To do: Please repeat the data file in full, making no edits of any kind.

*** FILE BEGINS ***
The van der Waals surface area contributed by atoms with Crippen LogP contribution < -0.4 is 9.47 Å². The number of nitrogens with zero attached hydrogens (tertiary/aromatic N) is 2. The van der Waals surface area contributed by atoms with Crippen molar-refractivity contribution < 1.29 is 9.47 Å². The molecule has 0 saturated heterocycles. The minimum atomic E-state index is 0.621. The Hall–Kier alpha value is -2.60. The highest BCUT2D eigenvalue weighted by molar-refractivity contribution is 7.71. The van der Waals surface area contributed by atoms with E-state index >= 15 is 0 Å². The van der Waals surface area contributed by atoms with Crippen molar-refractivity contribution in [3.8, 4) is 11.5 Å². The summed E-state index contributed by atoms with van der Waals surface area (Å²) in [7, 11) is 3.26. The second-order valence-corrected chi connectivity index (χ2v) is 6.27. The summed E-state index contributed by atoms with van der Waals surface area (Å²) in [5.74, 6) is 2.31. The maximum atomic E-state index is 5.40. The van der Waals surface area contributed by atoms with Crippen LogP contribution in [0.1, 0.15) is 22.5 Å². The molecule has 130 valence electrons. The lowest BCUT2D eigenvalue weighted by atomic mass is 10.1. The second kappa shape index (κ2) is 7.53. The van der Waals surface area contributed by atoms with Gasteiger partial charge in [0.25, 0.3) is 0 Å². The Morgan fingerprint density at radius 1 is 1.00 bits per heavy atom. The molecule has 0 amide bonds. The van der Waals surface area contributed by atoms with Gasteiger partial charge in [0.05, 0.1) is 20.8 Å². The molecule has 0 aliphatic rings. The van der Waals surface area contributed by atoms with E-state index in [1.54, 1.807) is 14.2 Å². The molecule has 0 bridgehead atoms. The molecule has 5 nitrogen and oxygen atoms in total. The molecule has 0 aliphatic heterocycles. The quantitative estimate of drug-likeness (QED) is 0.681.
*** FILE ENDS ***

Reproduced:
The van der Waals surface area contributed by atoms with Crippen LogP contribution < -0.4 is 9.47 Å². The number of nitrogens with zero attached hydrogens (tertiary/aromatic N) is 2. The van der Waals surface area contributed by atoms with Crippen molar-refractivity contribution < 1.29 is 9.47 Å². The molecule has 0 saturated heterocycles. The minimum atomic E-state index is 0.621. The Hall–Kier alpha value is -2.60. The highest BCUT2D eigenvalue weighted by molar-refractivity contribution is 7.71. The van der Waals surface area contributed by atoms with E-state index >= 15 is 0 Å². The van der Waals surface area contributed by atoms with Crippen molar-refractivity contribution in [3.8, 4) is 11.5 Å². The summed E-state index contributed by atoms with van der Waals surface area (Å²) in [7, 11) is 3.26. The second-order valence-corrected chi connectivity index (χ2v) is 6.27. The summed E-state index contributed by atoms with van der Waals surface area (Å²) in [5.74, 6) is 2.31. The maximum atomic E-state index is 5.40. The van der Waals surface area contributed by atoms with Crippen LogP contribution in [0.1, 0.15) is 22.5 Å². The molecule has 130 valence electrons. The lowest BCUT2D eigenvalue weighted by atomic mass is 10.1. The second kappa shape index (κ2) is 7.53. The van der Waals surface area contributed by atoms with Gasteiger partial charge in [0.25, 0.3) is 0 Å². The Morgan fingerprint density at radius 1 is 1.00 bits per heavy atom. The molecule has 0 amide bonds. The van der Waals surface area contributed by atoms with Gasteiger partial charge in [0.05, 0.1) is 20.8 Å². The molecule has 0 aliphatic rings. The van der Waals surface area contributed by atoms with E-state index in [1.54, 1.807) is 14.2 Å². The molecule has 0 bridgehead atoms. The molecule has 5 nitrogen and oxygen atoms in total. The molecule has 0 aliphatic heterocycles. The quantitative estimate of drug-likeness (QED) is 0.681.